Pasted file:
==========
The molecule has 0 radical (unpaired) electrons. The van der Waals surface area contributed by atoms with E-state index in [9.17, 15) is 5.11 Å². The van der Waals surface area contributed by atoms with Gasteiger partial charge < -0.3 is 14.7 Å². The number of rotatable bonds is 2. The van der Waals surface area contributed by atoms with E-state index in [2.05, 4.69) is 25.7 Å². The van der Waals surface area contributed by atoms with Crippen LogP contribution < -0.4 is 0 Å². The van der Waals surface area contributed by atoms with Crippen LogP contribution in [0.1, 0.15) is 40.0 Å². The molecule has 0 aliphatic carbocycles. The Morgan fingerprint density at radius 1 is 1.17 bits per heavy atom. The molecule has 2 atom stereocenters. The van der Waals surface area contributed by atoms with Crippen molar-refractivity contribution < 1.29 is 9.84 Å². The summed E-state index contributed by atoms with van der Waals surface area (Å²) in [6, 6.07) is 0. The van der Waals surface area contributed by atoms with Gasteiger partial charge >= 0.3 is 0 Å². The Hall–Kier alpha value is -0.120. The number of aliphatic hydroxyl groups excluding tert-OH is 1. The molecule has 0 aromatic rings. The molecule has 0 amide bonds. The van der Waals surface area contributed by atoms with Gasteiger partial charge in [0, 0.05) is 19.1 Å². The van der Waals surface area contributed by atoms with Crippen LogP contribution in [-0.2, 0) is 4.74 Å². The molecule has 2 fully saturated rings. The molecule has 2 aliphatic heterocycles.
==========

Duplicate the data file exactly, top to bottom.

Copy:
The molecule has 0 radical (unpaired) electrons. The van der Waals surface area contributed by atoms with E-state index in [9.17, 15) is 5.11 Å². The van der Waals surface area contributed by atoms with Gasteiger partial charge < -0.3 is 14.7 Å². The number of rotatable bonds is 2. The van der Waals surface area contributed by atoms with E-state index in [2.05, 4.69) is 25.7 Å². The van der Waals surface area contributed by atoms with Crippen LogP contribution < -0.4 is 0 Å². The van der Waals surface area contributed by atoms with Crippen LogP contribution in [0.1, 0.15) is 40.0 Å². The molecule has 0 aliphatic carbocycles. The Morgan fingerprint density at radius 1 is 1.17 bits per heavy atom. The molecule has 2 atom stereocenters. The van der Waals surface area contributed by atoms with Crippen molar-refractivity contribution < 1.29 is 9.84 Å². The summed E-state index contributed by atoms with van der Waals surface area (Å²) in [6, 6.07) is 0. The van der Waals surface area contributed by atoms with Gasteiger partial charge >= 0.3 is 0 Å². The Hall–Kier alpha value is -0.120. The number of aliphatic hydroxyl groups excluding tert-OH is 1. The molecule has 0 aromatic rings. The molecule has 0 amide bonds. The van der Waals surface area contributed by atoms with Gasteiger partial charge in [0, 0.05) is 19.1 Å². The van der Waals surface area contributed by atoms with Crippen LogP contribution in [-0.2, 0) is 4.74 Å². The molecule has 2 fully saturated rings. The molecule has 2 aliphatic heterocycles.